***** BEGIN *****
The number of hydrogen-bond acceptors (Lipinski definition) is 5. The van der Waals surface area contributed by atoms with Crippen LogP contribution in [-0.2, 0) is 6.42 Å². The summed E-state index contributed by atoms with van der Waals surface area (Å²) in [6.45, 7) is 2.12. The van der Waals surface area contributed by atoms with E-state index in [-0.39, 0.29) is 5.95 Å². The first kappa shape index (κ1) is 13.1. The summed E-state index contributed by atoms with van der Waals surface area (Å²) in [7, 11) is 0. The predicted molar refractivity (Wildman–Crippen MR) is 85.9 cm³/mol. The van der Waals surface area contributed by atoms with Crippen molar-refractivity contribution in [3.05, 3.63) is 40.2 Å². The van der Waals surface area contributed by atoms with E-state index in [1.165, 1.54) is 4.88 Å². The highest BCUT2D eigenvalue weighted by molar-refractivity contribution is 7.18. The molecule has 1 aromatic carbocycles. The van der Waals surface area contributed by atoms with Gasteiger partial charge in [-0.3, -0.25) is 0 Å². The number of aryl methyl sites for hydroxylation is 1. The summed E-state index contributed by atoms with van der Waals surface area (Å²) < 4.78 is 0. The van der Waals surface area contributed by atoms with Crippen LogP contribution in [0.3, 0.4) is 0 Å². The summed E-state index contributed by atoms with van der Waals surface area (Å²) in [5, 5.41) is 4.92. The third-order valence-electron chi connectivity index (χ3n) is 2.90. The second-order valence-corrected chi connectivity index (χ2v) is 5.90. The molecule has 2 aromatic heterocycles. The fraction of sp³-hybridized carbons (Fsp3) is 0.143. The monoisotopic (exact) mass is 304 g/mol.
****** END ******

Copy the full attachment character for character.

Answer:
The number of hydrogen-bond acceptors (Lipinski definition) is 5. The van der Waals surface area contributed by atoms with Crippen LogP contribution in [-0.2, 0) is 6.42 Å². The summed E-state index contributed by atoms with van der Waals surface area (Å²) in [6.45, 7) is 2.12. The van der Waals surface area contributed by atoms with E-state index in [-0.39, 0.29) is 5.95 Å². The first kappa shape index (κ1) is 13.1. The summed E-state index contributed by atoms with van der Waals surface area (Å²) in [7, 11) is 0. The predicted molar refractivity (Wildman–Crippen MR) is 85.9 cm³/mol. The van der Waals surface area contributed by atoms with Crippen molar-refractivity contribution in [3.05, 3.63) is 40.2 Å². The van der Waals surface area contributed by atoms with E-state index in [1.165, 1.54) is 4.88 Å². The highest BCUT2D eigenvalue weighted by molar-refractivity contribution is 7.18. The molecule has 1 aromatic carbocycles. The van der Waals surface area contributed by atoms with Gasteiger partial charge in [-0.3, -0.25) is 0 Å². The number of aryl methyl sites for hydroxylation is 1. The summed E-state index contributed by atoms with van der Waals surface area (Å²) < 4.78 is 0. The van der Waals surface area contributed by atoms with Crippen LogP contribution in [0.3, 0.4) is 0 Å². The summed E-state index contributed by atoms with van der Waals surface area (Å²) in [5, 5.41) is 4.92. The third-order valence-electron chi connectivity index (χ3n) is 2.90. The second-order valence-corrected chi connectivity index (χ2v) is 5.90. The molecule has 2 aromatic heterocycles. The fraction of sp³-hybridized carbons (Fsp3) is 0.143. The monoisotopic (exact) mass is 304 g/mol.